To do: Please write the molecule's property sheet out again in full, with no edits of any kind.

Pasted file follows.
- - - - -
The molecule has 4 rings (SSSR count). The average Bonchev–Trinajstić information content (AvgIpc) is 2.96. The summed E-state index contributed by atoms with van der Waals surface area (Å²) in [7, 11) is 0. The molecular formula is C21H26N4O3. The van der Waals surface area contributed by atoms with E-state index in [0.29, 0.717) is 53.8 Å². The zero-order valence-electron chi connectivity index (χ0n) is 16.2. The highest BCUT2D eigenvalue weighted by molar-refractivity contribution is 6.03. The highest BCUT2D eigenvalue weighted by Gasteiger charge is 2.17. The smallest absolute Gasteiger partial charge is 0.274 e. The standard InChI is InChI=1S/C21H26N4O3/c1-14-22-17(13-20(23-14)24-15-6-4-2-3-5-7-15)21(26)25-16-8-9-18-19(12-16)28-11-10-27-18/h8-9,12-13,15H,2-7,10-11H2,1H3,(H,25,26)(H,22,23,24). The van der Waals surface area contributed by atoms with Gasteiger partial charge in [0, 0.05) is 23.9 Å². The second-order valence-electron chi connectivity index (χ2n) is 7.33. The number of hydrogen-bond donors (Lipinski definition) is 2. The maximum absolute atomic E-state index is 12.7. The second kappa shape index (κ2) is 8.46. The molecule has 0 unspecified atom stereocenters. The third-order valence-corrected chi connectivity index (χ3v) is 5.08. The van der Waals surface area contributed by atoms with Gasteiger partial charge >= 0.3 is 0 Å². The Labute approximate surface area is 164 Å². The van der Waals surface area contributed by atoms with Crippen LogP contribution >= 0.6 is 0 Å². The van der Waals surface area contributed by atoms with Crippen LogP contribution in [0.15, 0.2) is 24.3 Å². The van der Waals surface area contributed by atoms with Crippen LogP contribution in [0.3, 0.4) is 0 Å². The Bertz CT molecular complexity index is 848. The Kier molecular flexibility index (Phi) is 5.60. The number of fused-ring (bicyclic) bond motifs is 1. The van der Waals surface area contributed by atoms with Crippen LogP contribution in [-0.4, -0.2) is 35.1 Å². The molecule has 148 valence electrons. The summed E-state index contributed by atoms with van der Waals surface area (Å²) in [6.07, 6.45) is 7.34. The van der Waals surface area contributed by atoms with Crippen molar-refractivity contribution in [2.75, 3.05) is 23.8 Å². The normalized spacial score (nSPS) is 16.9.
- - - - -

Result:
The molecule has 4 rings (SSSR count). The average Bonchev–Trinajstić information content (AvgIpc) is 2.96. The summed E-state index contributed by atoms with van der Waals surface area (Å²) in [7, 11) is 0. The molecular formula is C21H26N4O3. The van der Waals surface area contributed by atoms with E-state index in [0.29, 0.717) is 53.8 Å². The zero-order valence-electron chi connectivity index (χ0n) is 16.2. The highest BCUT2D eigenvalue weighted by molar-refractivity contribution is 6.03. The highest BCUT2D eigenvalue weighted by Gasteiger charge is 2.17. The smallest absolute Gasteiger partial charge is 0.274 e. The standard InChI is InChI=1S/C21H26N4O3/c1-14-22-17(13-20(23-14)24-15-6-4-2-3-5-7-15)21(26)25-16-8-9-18-19(12-16)28-11-10-27-18/h8-9,12-13,15H,2-7,10-11H2,1H3,(H,25,26)(H,22,23,24). The van der Waals surface area contributed by atoms with Gasteiger partial charge in [0, 0.05) is 23.9 Å². The second-order valence-electron chi connectivity index (χ2n) is 7.33. The number of hydrogen-bond donors (Lipinski definition) is 2. The maximum absolute atomic E-state index is 12.7. The second kappa shape index (κ2) is 8.46. The molecule has 0 unspecified atom stereocenters. The third-order valence-corrected chi connectivity index (χ3v) is 5.08. The van der Waals surface area contributed by atoms with Gasteiger partial charge >= 0.3 is 0 Å². The Labute approximate surface area is 164 Å². The van der Waals surface area contributed by atoms with Crippen LogP contribution >= 0.6 is 0 Å². The van der Waals surface area contributed by atoms with Crippen LogP contribution in [0.15, 0.2) is 24.3 Å². The van der Waals surface area contributed by atoms with Crippen LogP contribution in [0.3, 0.4) is 0 Å². The Bertz CT molecular complexity index is 848. The Kier molecular flexibility index (Phi) is 5.60. The number of fused-ring (bicyclic) bond motifs is 1. The van der Waals surface area contributed by atoms with Crippen LogP contribution in [-0.4, -0.2) is 35.1 Å². The molecule has 148 valence electrons. The summed E-state index contributed by atoms with van der Waals surface area (Å²) in [6.07, 6.45) is 7.34. The van der Waals surface area contributed by atoms with Crippen molar-refractivity contribution in [2.75, 3.05) is 23.8 Å². The normalized spacial score (nSPS) is 16.9.